In SQUID GAME (Netflix, Korean), a group of financially desperate people are recruited to participate in a series of games for a cash prize worth billions. I absolutely loved this gripping, violent, and emotionally devastating show, with a few reservations.
The first episode introduces us to Seong Gi-hun, a divorced chauffeur heavily in debt, who dips into his mother’s savings to gamble. In the opening, we see him as a boy playing a children’s game called the Squid Game, how when he won he felt on top of the world. Years later, he’s not as good at the game of life and gambles to get above water financially and hopefully reclaim that feeling of winning from long ago. True to the best South Korean films, we have a protagonist who is a heavily flawed loser but also eminently relatable and likeable.
When a mysterious organization invites him to participate in various games for cash prizes, he volunteers. Suddenly, he’s competing along with 455 other people in a series of children’s games. It looks like fun, only the trick is the losers die, and with each death, the cash prize for the winners goes up. The games break them down into smaller groups until it’s basically every person for themselves, and they realize they’re not only betting their lives, they’re selling their souls and very humanity, showing what they’re all truly made of. Along the way, we meet and sympathize with other terrific characters, each with their own personal reason for competing, making this their story as much as Seong Gi-hun’s.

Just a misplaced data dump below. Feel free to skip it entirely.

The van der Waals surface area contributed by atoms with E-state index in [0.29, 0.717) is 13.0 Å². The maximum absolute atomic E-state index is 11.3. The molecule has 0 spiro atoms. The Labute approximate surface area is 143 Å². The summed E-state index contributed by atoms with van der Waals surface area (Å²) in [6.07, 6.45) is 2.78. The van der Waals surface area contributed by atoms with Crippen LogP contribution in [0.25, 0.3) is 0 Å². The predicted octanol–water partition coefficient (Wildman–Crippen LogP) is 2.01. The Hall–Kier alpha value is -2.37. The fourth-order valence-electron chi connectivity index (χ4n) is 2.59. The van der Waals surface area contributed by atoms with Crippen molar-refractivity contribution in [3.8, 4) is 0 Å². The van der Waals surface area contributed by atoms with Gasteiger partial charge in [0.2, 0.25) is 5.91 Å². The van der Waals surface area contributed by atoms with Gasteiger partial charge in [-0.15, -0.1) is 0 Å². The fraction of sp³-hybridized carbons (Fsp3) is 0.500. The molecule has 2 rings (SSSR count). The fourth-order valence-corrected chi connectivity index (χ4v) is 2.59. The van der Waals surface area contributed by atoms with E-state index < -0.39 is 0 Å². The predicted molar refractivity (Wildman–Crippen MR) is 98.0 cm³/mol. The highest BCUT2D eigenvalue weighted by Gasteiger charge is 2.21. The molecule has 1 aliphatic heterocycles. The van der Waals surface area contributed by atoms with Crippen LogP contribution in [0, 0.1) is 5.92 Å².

The show has been compared to ALICE IN BORDERLAND, a similar Japanese series, but I personally found SQUID GAME far superior and more compelling, as it goes far deeper into character and theme, which invested me so much more heavily such that I found it emotionally devastating while I found ALICE only titillating. The games are just brutal, absolutely riveting stuff, and the stakes are devastating, with plenty of physical challenges and psychological twists. The sets and costumes in the game world are terrific. The theme is pretty simple: Capitalism brutalizes people, resulting in a boredom among the rich and a desperation among the poor uniting them in psychopathy.
I had two criticisms. One is that a side plot produces a terrific perspective on what’s going on but doesn’t really go anywhere except possibly to influence the events in a second season. The second is the ending, which I found pretty disappointing as it chose a resolution that didn’t resonate with me.
Overall, SQUID GAME is just great storytelling: people you care about challenged and absolutely brutalized by games with the highest stakes–your life and more money you could spend in a lifetime.